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Stories from the valley

The Peach Place

Contributed by Jennifer Harrison

It’s 6 am and your peach cobbler is calling. Not the dessert itself, but the fruit that goes in it, as peach season has officially hit the Sacramento Valley. On harvest days, the picking starts early.

For over sixty years Filters Farms Inc. has been growing peaches in Sutter County between Live Oak and Yuba City. Fourth-generation grower Steven Filter explains why this is such a sweet spot for growing peaches

Dirt and Degrees

“In our area, we are blessed with some of the best soils in the world. We also have some of the best micro-climates for peaches in the fact that we get plenty of cooling hours during the winter, and then a favorable spring and during bloom time we don’t end up getting a lot of rain” said Filter.

What’s crucial? Summer temperature consistency and that depends on Mother Nature.

“Over the last month we’ve gone from 105-degree temperatures to 70 degrees, and it has done that multiple times. In a perfect world, we like mid-90 degrees, a real flat temperature curve, that’s when these peaches grow a lot.”

Speaking of growing a lot, peaches are prolific here.  In recent years Sutter County peach production doubled the total production of the entire state of Georgia.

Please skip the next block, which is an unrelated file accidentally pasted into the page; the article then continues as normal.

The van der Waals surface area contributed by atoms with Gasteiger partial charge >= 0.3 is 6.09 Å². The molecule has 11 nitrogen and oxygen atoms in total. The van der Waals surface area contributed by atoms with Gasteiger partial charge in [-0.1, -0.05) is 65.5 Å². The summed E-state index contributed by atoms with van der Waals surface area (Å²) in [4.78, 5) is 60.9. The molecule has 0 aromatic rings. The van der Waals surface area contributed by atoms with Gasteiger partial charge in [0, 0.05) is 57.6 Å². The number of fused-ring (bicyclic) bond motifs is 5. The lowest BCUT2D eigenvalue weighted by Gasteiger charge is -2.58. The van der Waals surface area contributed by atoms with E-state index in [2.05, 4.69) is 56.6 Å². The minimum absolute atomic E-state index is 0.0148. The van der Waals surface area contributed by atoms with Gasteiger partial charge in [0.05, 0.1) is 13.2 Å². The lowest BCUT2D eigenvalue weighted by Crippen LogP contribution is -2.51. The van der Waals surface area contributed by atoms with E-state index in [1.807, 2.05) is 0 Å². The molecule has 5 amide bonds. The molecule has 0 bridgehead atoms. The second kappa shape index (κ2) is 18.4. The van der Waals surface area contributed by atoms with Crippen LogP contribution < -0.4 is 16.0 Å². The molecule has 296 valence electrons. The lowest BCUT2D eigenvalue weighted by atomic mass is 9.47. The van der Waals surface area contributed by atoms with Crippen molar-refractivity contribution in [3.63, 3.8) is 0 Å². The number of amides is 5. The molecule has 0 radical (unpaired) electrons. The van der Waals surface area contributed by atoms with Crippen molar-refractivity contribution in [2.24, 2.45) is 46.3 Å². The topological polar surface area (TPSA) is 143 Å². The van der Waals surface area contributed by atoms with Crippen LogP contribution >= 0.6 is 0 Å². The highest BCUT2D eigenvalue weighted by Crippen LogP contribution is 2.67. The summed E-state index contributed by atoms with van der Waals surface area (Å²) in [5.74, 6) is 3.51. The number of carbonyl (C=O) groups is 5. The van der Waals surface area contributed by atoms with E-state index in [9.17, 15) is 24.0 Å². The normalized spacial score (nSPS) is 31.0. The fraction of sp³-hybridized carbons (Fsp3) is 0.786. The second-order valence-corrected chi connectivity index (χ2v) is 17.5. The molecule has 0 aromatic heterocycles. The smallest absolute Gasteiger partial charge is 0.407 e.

Peaches in a Bin

Clinging to Varieties 

Filter Farms themselves grow over ten different varieties of peaches, which all fall under the Clingstone, commonly called Cling category.  Their Loadel peaches are usually the first to ripen.

“There are Freestone and Cling peaches. Freestones are what you find at the farmers market and your local grocery store. In Freestone, the pit pulls out completely clean,” described Filter.

Cling peaches, on the other hand, have flesh that clings or sticks to the pit, making them perfect for canning and processing. Filter Farms peaches are grown for that purpose and go from tree to cannery within 24-36 hours. Ultimately fruit the ends up as an ingredient in canned peaches and fruit cups.

Masked man holding a peach

Fruit of their bounty

Peach harvest stretches from July through September, as the different varieties ripen at different times.

“They are all staggered, right now some peaches are little, tiny golf ball sized and green as can be,” said Filter.

When each variety’s harvest hits, the fruit is picked at peak ripeness, and done by hand, not by a machine.

“We’ve put in all this work all year, then picking the fruit off the tree, when they are warm from sitting in the sun, it’s so satisfying. I remember being a little kid when we planted this orchard!”

One has to wonder, is there a favorite family recipe?

“I probably have to say my wife’s cobbler”

Again, the cobbler is calling.